Keeping Your New Year’s Fitness Resolutions
Incorporate these tips into your life to sneak in some fitness time.
You thought Santa gave you a new TV for Christmas. Turns out he actually gave you 20 pounds that you just can’t get rid of, no matter how hard you try.
OK, let’s be honest—by “try,” do you really mean “think about trying”? We get it, there are a couple of monster obstacles (like life, am I right?) getting in the way of you keeping your resolutions. We asked Honolulu Club fitness manager Jt Netterville how in the world we’re supposed to conquer a few of our biggest fitness foes and get 2015 on track.
Here’s how you work it out:
The problem: Your desk. It’s the 800-pound gorilla in the room that makes you immobile and keeps you from your goals. It’s not going anywhere, so you’ll have to learn to work around it.
The solution: Make it a priority to move throughout your day, whether it’s walking to your office or cramming in a quick jog after work. Pack a sandwich and head outside to enjoy lunch while you take a nice leisurely stroll in the park. This will keep your metabolism up, give you a little extra exercise during your day and encourage better digestion. Extra benefits: You’re going to get a huge dose of bone-growing, blood-pressure-lowering and immune-system-boosting vitamin D from all that beautiful Hawai‘i sun.
Try this: Set your phone timer to go off every half hour. When it does, get up and move. Do 15 to 20 squats to help stretch and strengthen against the poor posture that desks encourage. If there’s a set of stairs nearby, go climb a floor or two. Even if it’s out of the way, it’s quick and does your body a ton of good.
The problem: Your nutritional habits.
The solution: Good, old-fashioned water. The number one key to losing weight and having more energy is being hydrated. What happens if you try to flush the toilet with only half a tank of water? Talk about fail. The body is the same way: We have to stay fully hydrated in order to utilize the energy stored and then flush out the waste products in our blood. Keep a water bottle on your desk and make sure you’re refilling it enough times during the day that you’re getting two to three liters. Then you’ll have enough water in your stomach to stave off those late afternoon sweets cravings. That alone is good for another couple pounds of weight loss!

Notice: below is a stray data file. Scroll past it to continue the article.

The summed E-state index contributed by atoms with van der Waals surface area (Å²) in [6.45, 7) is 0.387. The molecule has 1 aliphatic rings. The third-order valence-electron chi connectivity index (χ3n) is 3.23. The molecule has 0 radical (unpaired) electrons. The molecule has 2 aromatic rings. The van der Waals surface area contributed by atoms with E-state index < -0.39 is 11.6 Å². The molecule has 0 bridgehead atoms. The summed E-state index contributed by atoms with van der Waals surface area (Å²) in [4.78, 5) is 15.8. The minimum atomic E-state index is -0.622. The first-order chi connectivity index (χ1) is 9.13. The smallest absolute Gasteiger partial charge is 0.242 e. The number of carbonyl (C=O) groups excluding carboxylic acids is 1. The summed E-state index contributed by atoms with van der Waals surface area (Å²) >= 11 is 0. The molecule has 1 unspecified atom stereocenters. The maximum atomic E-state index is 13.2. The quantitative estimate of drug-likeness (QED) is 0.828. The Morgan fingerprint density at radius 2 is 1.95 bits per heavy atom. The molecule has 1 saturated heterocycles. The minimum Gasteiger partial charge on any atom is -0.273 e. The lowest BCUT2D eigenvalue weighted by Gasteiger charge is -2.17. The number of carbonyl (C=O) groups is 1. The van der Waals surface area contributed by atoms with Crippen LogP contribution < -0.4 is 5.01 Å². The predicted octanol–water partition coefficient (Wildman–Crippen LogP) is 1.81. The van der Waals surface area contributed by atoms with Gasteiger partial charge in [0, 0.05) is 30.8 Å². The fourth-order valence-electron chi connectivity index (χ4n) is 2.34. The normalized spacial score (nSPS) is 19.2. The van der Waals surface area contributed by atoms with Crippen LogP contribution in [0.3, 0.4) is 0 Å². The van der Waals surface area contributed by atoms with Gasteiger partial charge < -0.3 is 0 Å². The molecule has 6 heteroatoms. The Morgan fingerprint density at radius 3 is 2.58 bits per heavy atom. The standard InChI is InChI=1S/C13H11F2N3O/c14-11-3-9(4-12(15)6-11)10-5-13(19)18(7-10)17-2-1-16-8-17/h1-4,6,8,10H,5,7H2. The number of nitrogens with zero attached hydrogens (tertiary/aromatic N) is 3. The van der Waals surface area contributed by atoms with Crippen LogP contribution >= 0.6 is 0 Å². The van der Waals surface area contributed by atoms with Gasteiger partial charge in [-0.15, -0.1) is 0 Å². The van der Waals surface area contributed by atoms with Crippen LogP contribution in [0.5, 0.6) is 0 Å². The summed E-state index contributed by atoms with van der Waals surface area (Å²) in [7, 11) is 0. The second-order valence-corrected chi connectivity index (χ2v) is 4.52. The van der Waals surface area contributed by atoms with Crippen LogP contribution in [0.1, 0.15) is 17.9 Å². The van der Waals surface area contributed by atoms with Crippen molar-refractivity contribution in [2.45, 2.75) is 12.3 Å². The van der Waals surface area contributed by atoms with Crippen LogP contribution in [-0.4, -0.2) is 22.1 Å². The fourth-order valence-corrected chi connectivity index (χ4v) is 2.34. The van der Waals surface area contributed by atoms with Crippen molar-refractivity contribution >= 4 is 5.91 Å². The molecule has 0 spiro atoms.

Try this: Keep it flowing. Set yourself a reminder. Maybe every time the phone rings you drink a cup of water when you hang up. Or, put a rubber band on your wrist. Every time you feel it pull against your skin, reach for a drink.
The problem: Your busy schedule. Work, kids, meal prep, after-school sports, shopping for dinner … does it ever end?
The solution: The trick is getting away from the dread of having to commit to a three-hour ordeal of getting to the gym, getting changed and chugging along. Treat your own fitness time like you do your money. Set a budget. How much time can you budget to get yourself to a better, healthier place? An hour? Forty-five minutes? Thirty minutes? Once a week? Twice? Whatever it is, you can create a workout that will fit your budget—and don’t go over! The more you go over budget, the more you’ll resent it and the faster you’ll fall away from it.
Try this: If you’re headed for a cardio workout, look for things like the rowing machine that use your whole body and get your heart rate up in a hurry. For weight training, commit to a shorter, higher intensity workout session where you rest for minute or so before you start lifting again. Bigger movements carry a higher value for overall fitness. Squats, deadlifts, pushups, pullups, overhead pressing and kettlebells are all fantastic for challenging your strength and keeping your heart rate up. Keep it simple and set goals.
Expert tip: Don’t be afraid of the trainers at the gym—they went to school to help you! If you don’t know the movements or feel intimidated, shoot them a question. The Honolulu Club gives members two hours of training services free just for that purpose, and your gym may offer something similar.
Visit honoluluclub.com for info on rates and classes.